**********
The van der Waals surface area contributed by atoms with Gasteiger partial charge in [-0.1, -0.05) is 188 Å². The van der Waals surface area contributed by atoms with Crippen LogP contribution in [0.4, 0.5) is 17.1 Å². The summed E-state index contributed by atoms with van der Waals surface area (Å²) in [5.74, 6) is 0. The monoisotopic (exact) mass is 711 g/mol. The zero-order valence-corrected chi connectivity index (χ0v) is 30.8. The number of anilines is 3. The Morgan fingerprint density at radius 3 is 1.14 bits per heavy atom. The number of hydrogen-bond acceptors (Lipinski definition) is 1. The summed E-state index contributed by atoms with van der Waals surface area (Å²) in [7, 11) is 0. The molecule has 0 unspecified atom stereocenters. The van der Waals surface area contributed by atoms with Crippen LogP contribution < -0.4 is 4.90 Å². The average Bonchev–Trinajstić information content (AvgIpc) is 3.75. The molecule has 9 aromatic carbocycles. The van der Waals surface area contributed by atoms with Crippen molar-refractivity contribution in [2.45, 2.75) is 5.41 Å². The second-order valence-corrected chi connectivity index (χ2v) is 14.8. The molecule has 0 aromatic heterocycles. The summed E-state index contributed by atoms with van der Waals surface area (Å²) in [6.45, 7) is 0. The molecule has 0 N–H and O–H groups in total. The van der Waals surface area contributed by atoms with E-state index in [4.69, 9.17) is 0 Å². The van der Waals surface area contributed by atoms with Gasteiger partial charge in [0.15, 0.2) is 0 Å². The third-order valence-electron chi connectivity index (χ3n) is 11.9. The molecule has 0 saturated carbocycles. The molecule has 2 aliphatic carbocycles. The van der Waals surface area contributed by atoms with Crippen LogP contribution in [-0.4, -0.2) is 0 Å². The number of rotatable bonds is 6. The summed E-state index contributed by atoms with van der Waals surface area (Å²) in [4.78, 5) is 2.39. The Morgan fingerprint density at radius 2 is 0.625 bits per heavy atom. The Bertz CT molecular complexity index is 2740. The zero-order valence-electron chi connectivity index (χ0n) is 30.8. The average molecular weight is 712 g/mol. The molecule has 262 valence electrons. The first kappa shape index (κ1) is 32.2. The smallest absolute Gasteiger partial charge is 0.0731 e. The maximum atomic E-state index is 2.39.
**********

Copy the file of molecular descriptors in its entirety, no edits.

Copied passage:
The van der Waals surface area contributed by atoms with Gasteiger partial charge in [-0.1, -0.05) is 188 Å². The van der Waals surface area contributed by atoms with Crippen LogP contribution in [0.4, 0.5) is 17.1 Å². The summed E-state index contributed by atoms with van der Waals surface area (Å²) in [5.74, 6) is 0. The monoisotopic (exact) mass is 711 g/mol. The zero-order valence-corrected chi connectivity index (χ0v) is 30.8. The number of anilines is 3. The Morgan fingerprint density at radius 3 is 1.14 bits per heavy atom. The number of hydrogen-bond acceptors (Lipinski definition) is 1. The summed E-state index contributed by atoms with van der Waals surface area (Å²) in [7, 11) is 0. The molecule has 0 unspecified atom stereocenters. The van der Waals surface area contributed by atoms with Crippen LogP contribution < -0.4 is 4.90 Å². The average Bonchev–Trinajstić information content (AvgIpc) is 3.75. The molecule has 9 aromatic carbocycles. The van der Waals surface area contributed by atoms with Crippen molar-refractivity contribution in [2.45, 2.75) is 5.41 Å². The second-order valence-corrected chi connectivity index (χ2v) is 14.8. The molecule has 0 aromatic heterocycles. The summed E-state index contributed by atoms with van der Waals surface area (Å²) in [6.45, 7) is 0. The molecule has 0 N–H and O–H groups in total. The van der Waals surface area contributed by atoms with E-state index in [4.69, 9.17) is 0 Å². The van der Waals surface area contributed by atoms with Gasteiger partial charge in [0.15, 0.2) is 0 Å². The third-order valence-electron chi connectivity index (χ3n) is 11.9. The molecule has 0 saturated carbocycles. The molecule has 2 aliphatic carbocycles. The van der Waals surface area contributed by atoms with Crippen LogP contribution in [-0.4, -0.2) is 0 Å². The number of rotatable bonds is 6. The summed E-state index contributed by atoms with van der Waals surface area (Å²) in [4.78, 5) is 2.39. The Morgan fingerprint density at radius 2 is 0.625 bits per heavy atom. The Bertz CT molecular complexity index is 2740. The zero-order valence-electron chi connectivity index (χ0n) is 30.8. The average molecular weight is 712 g/mol. The molecule has 262 valence electrons. The first kappa shape index (κ1) is 32.2. The smallest absolute Gasteiger partial charge is 0.0731 e. The maximum atomic E-state index is 2.39.